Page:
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The (Homo)morphism Concept: Didactic Transposition, Meta-Discourse and Thematisation

Abstract

This article focuses on the didactic transposition of the homomorphism concept and on the elaboration and evaluation of an activity dedicated to the teaching of this fundamental concept in Abstract Algebra. It does not restrict to Group Theory but on the contrary raises the issue of the teaching and learning of algebraic structuralism, thus bridging Group and Ring Theories and highlighting the phenomenon of thematisation. Emphasis is made on epistemological analysis and its interaction with didactics. The rationale of the isomorphism and homomorphism concepts is discussed, in particular through a textbook analysis focusing on the meta-discourse that mathematicians offer to illuminate the concepts. A piece of didactic engineering, informed by the preceding analysis and using epistemological insight as a meta-lever, is presented. The empirical results of a classroom realisation are discussed in the epistemological framework, through comparison of the a priori and a posteriori analysis. This experiment shows both the potential and the difficulties in connecting the homomorphism formalism to cognitive processes of comparison and identification.

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Notes

  1. 1.

    the word “meta” being used here in a different context and with a slightly different meaning. Nevertheless, meta-theories and meta-activities meet in so far as they both introduce a reflexive point of view.

  2. 2.

    Historically, this method was initially deployed by Hilbert to remedy the imperfections of Euclid’s axioms for geometry and give rigorous descriptions of mathematical objects suitable for applying the demonstrative apparatus. In this trend, logical use of the method is about questioning consistency, mutual independence, completeness of the set of axioms, in order to give foundations to the theory. In the context of Abstract Algebra, we are concerned with a more immanent use of axiomatics: properties of concrete objects are abstracted in order to acquire a better understanding of ideas underlying mathematical constructions and proofs. This allows a unification of objects and methods, leading to the structural point of view.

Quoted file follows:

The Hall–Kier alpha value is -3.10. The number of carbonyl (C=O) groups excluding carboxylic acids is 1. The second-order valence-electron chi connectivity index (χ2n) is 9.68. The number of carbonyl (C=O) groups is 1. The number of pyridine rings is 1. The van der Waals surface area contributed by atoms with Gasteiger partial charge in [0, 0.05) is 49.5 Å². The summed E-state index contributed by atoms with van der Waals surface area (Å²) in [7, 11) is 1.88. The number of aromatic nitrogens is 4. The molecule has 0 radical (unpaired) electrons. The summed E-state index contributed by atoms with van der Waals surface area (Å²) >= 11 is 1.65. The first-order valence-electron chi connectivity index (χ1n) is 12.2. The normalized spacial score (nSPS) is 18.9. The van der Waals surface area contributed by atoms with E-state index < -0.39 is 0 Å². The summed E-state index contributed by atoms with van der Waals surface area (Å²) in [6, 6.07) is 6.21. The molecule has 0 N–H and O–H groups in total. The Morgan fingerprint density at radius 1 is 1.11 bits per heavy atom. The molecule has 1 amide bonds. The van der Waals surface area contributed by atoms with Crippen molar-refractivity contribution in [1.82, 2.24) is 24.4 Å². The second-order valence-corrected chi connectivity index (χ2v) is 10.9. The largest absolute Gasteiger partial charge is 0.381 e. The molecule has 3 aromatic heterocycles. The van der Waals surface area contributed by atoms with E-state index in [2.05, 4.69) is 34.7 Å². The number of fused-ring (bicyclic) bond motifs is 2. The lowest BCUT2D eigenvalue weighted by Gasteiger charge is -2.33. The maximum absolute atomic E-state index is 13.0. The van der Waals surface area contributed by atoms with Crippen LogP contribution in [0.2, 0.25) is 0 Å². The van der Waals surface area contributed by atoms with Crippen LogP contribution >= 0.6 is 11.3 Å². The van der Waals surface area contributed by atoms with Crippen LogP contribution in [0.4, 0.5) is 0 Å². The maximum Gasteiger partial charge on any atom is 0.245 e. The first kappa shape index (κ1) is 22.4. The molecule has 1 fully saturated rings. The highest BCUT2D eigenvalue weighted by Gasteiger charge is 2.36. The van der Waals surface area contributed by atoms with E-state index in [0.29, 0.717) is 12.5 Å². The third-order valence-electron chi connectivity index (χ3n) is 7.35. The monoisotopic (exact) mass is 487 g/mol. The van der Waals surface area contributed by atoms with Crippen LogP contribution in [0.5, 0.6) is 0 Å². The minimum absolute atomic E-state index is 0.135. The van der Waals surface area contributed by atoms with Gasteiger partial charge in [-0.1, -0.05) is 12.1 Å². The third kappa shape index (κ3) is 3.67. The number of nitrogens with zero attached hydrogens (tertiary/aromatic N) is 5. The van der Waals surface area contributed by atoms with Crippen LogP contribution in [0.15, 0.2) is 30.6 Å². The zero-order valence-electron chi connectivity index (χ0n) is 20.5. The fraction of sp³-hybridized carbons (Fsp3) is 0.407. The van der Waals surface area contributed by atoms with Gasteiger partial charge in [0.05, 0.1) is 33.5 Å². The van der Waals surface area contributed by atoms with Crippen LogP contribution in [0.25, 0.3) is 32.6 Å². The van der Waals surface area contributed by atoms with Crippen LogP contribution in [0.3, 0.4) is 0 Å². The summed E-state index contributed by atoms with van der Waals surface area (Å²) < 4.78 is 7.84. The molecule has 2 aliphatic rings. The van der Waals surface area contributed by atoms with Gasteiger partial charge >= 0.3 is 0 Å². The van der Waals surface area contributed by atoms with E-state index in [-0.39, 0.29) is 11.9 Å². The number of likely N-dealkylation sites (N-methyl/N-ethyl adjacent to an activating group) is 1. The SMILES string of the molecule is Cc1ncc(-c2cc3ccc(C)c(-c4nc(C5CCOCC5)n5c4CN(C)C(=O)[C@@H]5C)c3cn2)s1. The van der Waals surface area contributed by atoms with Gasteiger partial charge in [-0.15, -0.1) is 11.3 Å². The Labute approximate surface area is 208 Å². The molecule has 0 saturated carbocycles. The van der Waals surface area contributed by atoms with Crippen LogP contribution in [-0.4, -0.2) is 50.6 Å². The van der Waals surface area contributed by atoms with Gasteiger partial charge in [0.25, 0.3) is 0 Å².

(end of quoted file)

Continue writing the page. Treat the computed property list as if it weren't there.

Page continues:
3. 3.

    as is visible, for instance, on the mathematical forum http://www.les-mathematiques.net.

  4. 4.

    Algebra 1: Group Theory and Ring Theory.

  5. 5.

    Chevallard distinguishes ostensive objects, explicitly designated by the teacher, and non-ostensive objects which remain implicit but play a role in the execution or justification of a mathematical technique; ostensives and non-ostensives emerge together and are co-activated, but Chevallard argues that a mathematical activity is sensitive to ostensives which play a semiotic role.

  6. 6.

    The word “image” in vernacular language has not the same status as the symbolic notation I which isn’t needed in van der Waerden’s case since a homomorphism is onto. The importance of kernels and images in modern expositions is related to the development of homological algebra.

  7. 7.

    \(KH/H\simeq K/(K \cap H)\), where K,H are two subgroups of G and H is normal.

  8. 8.

    G/K≃(G/H)/(K/H) where H,K are normal subgroups of G, and K contains H.

  9. 9.

    \(\forall x,x^{\prime },y,y^{\prime }\in E,\ [x\mathcal {R}x^{\prime }\text { and } y\mathcal {R}y^{\prime }]\Rightarrow [xy\mathcal {R}x^{\prime }y^{\prime }]\).

  10. 10.

    The point is that “the quotient ring \(\bar {R}=R/I\) should be viewed as the ring obtained by introducing the n relations a 1=0,…,a n =0 into R”, where I is generated by the a i ’s. According to the third-IT, introducing a relation \(\bar {b}=0\) into the ring \(\bar {R}=R/(a)\) amounts to “killing a and b at the same time”: \(\bar {R}/(\bar {b})\approx R/(a,b)\).

  11. 11.

    which wasn’t automatic unlike f(0)=0, since A was not in general a group for the multiplicative law.

  12. 12.

    I actually said : “class of zero, one, two, three”. In the sequel, students also referred to \(\bar {x}\) as “class of x” most of the time, the exceptions being obvious abbreviations in case multiple classes were mentioned consecutively.

  13. 13.

    setting up analogies leads to conceive of an abstract theory and, once an abstract theory is at hand, it is used to unearth more and deeper analogies (Sinaceur 2014, p. 98).

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Hausberger, T. The (Homo)morphism Concept: Didactic Transposition, Meta-Discourse and Thematisation. Int. J. Res. Undergrad. Math. Ed. 3, 417–443 (2017). https://doi.org/10.1007/s40753-017-0052-7

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Keywords

  • Abstract algebra
  • Homomorphism concept
  • Algebraic structuralism
  • Didactic transposition
  • Thematisation